I was born in Gali Punjab Singh, a short distance from the Bagh. As a kid, I remember going to the Bagh whenever we had relatives visiting Amritsar for the customary pilgrimage to the Golden Temple. We would make our way through the nondescript wrought iron gate and down the narrow passage which dramatically opened into a mostly barren maidan. The pink sandstone memorial stood in front and a footpath took us to that red-brick wall, unplastered and pockmarked with bullet holes from the Vaisakhi day massacre. My mother would show the visitors around, making it a point to take a detour to the left and stop near the ancient martyrs’ well as she painted a vivid image of helpless men jumping into its bottomless depths, some to escape the hail of bullets and others after they had been shot. Peering over the ledge into the darkness below, I would try to see if the water was still tinged red with all the blood. There were times when I thought I could hear the screams of the victims echo dimly as I stood transfixed by the darkness.

That infamous well, alas, has been enclosed in a brick-and-glass wall. Peer through the glass and you see the nicely backlit interior of the well, its walls painted an alluring pink. It makes a great spot for selfies, as we saw one couple after another make a beeline for the backdrop. With the song ‘Pagdi Sambhaal Jatta’ streaming from the outdoor speakers, it also provides a somewhat curious ambience for video enthusiasts.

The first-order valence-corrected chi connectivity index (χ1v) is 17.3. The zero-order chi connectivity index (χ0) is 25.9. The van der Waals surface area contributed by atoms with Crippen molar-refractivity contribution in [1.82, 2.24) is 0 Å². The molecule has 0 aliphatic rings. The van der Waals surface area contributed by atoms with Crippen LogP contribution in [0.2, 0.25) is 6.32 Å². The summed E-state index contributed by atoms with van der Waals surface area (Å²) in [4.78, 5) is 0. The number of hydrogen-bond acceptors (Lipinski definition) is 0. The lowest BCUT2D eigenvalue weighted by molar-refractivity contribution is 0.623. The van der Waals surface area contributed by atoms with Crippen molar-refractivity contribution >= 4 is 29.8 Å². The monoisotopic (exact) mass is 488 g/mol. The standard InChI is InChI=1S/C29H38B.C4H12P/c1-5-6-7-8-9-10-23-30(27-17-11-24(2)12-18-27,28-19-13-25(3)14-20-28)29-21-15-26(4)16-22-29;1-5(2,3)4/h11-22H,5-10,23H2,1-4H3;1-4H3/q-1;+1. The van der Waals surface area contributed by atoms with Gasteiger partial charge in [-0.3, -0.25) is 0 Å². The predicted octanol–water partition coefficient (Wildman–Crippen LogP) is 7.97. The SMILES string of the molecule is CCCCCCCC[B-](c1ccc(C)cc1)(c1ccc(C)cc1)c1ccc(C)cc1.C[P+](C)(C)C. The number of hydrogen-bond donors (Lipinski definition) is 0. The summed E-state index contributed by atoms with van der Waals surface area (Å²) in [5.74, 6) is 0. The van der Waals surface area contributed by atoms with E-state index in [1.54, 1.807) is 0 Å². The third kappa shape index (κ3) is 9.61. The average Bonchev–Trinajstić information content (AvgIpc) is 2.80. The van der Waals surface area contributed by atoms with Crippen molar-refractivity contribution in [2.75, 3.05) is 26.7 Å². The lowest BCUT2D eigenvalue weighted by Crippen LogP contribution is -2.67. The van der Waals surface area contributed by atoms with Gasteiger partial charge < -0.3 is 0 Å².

But there is a more important reason for my anguish. My grandfather Nanak Singh was one of the fortunate survivors of the Jallianwala Bagh massacre. In the stories we often heard from our grandmother, he had gone to the rally to protest against the Rowlatt Act with two of his friends. Both friends fell victim to Brig Gen Dyer’s bullets, while my grandfather was knocked unconscious in the stampede and left for dead. He paints an intense picture of that ghastly afternoon of April 13, 1919 in ‘Khooni Vaisakhi’, a ballad that was first published in May 1920 and banned soon thereafter by the Raj.

This was a 22-year-old youth who had no formal education beyond fourth grade in school. And yet, he had the sensibility to recognise that the martyrs of Jallianwala Bagh must be remembered for posterity. In his opening verses that are an invocation to Guru Gobind Singh, Nanak Singh writes:

To pen a portrait of those departed ones
Grant me the strength, my Divine Guru.
To remind my people across India